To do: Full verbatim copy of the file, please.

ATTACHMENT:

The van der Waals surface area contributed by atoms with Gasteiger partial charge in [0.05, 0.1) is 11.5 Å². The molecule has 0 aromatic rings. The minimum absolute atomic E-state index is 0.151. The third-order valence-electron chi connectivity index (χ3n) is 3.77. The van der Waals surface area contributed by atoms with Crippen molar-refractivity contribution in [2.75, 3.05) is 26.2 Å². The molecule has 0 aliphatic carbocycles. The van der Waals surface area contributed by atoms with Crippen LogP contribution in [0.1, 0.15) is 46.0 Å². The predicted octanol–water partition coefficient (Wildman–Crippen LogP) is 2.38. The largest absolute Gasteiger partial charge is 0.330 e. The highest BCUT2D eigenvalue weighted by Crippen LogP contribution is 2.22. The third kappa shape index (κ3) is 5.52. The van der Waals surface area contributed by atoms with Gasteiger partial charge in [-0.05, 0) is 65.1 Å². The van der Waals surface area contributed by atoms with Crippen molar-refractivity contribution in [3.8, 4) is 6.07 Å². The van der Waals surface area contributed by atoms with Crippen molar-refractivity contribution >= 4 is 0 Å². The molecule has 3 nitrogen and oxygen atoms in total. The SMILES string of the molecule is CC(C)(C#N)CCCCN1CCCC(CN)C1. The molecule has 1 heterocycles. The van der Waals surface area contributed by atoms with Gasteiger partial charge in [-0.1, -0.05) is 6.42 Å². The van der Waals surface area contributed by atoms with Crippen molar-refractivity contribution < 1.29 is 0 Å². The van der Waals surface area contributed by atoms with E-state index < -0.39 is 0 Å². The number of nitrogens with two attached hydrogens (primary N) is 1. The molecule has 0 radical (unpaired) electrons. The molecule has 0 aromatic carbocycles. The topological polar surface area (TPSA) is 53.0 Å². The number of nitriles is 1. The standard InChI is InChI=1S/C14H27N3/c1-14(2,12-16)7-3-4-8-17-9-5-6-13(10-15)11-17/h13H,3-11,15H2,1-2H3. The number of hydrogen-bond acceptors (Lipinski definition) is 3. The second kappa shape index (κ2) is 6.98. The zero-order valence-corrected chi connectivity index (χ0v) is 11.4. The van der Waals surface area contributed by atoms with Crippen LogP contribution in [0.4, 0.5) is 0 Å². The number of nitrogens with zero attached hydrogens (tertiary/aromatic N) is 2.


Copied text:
The van der Waals surface area contributed by atoms with Gasteiger partial charge in [0.05, 0.1) is 11.5 Å². The molecule has 0 aromatic rings. The minimum absolute atomic E-state index is 0.151. The third-order valence-electron chi connectivity index (χ3n) is 3.77. The van der Waals surface area contributed by atoms with Crippen molar-refractivity contribution in [2.75, 3.05) is 26.2 Å². The molecule has 0 aliphatic carbocycles. The van der Waals surface area contributed by atoms with Crippen LogP contribution in [0.1, 0.15) is 46.0 Å². The predicted octanol–water partition coefficient (Wildman–Crippen LogP) is 2.38. The largest absolute Gasteiger partial charge is 0.330 e. The highest BCUT2D eigenvalue weighted by Crippen LogP contribution is 2.22. The third kappa shape index (κ3) is 5.52. The van der Waals surface area contributed by atoms with Gasteiger partial charge in [-0.05, 0) is 65.1 Å². The van der Waals surface area contributed by atoms with Crippen molar-refractivity contribution in [3.8, 4) is 6.07 Å². The van der Waals surface area contributed by atoms with Crippen molar-refractivity contribution >= 4 is 0 Å². The molecule has 3 nitrogen and oxygen atoms in total. The SMILES string of the molecule is CC(C)(C#N)CCCCN1CCCC(CN)C1. The molecule has 1 heterocycles. The van der Waals surface area contributed by atoms with Gasteiger partial charge in [-0.1, -0.05) is 6.42 Å². The van der Waals surface area contributed by atoms with Crippen molar-refractivity contribution < 1.29 is 0 Å². The van der Waals surface area contributed by atoms with E-state index < -0.39 is 0 Å². The number of nitrogens with two attached hydrogens (primary N) is 1. The molecule has 0 radical (unpaired) electrons. The molecule has 0 aromatic carbocycles. The topological polar surface area (TPSA) is 53.0 Å². The number of nitriles is 1. The standard InChI is InChI=1S/C14H27N3/c1-14(2,12-16)7-3-4-8-17-9-5-6-13(10-15)11-17/h13H,3-11,15H2,1-2H3. The number of hydrogen-bond acceptors (Lipinski definition) is 3. The second kappa shape index (κ2) is 6.98. The zero-order valence-corrected chi connectivity index (χ0v) is 11.4. The van der Waals surface area contributed by atoms with Crippen LogP contribution in [0.4, 0.5) is 0 Å². The number of nitrogens with zero attached hydrogens (tertiary/aromatic N) is 2.